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Cold War Neutrals Now Taking Sides, Timidly

ABC News

Austria has stuck to the neutrality label even though it also is an EU member and cooperates closely with NATO. Unlike Sweden and Finland, Austria's neutrality is established by law.

Ireland also describes itself as neutral, even though it has allowed the United States to use Shannon airport for deployments back and forth to Iraq and Afghanistan. More than 100,000 U.S. troops annually have passed through Shannon since 2001. The Irish Army had to deploy troops around the airport's perimeter in 2003 after pro-neutrality protesters attacked a U.S. Navy plane with a meat cleaver.

When pressed on the issue, former Irish Prime Minister Bertie Ahern explained that Ireland's neutrality means that any belligerent can land its aircraft at Shannon and can even transport munitions or other weapons if granted special permission. He said if the Iraqi Air Force had wanted to land there, he wouldn't have had a problem with it.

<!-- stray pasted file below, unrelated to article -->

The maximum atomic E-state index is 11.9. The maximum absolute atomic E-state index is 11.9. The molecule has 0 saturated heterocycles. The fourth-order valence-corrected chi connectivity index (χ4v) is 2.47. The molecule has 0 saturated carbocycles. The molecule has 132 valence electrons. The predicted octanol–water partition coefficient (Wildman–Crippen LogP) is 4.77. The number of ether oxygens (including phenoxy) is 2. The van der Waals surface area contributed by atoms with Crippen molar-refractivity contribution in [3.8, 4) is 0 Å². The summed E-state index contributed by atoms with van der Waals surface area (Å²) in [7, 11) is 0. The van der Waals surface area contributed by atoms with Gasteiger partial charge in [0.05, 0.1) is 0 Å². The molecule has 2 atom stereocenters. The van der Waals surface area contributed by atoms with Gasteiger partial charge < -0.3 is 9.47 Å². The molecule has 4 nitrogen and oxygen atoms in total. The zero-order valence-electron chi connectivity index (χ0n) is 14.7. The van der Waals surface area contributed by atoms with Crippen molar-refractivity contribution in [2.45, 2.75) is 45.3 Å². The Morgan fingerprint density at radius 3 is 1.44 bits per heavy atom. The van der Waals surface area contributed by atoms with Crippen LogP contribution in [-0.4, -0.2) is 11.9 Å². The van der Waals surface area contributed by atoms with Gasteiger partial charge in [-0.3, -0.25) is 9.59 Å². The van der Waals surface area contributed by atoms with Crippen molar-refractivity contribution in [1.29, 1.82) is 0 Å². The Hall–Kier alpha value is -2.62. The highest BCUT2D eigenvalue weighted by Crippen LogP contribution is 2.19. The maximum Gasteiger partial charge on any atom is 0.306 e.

"Anybody from any country can land at Shannon. We pride ourselves on being an open economy for everyone," he said in 2003.

Public opinion remains firmly against joining NATO in all five countries and none is likely to do so anytime soon.

But all except Switzerland are so closely linked to the alliance, through joint military exercises and international missions, that analysts say very little separates them from being actual NATO members.

"Nothing in substance," said Austrian security analyst Gerhard Karner. "Basically we are taking on all duties of member countries except we're not paying membership fees."

Source: ABC News

Post-Crisis World Institute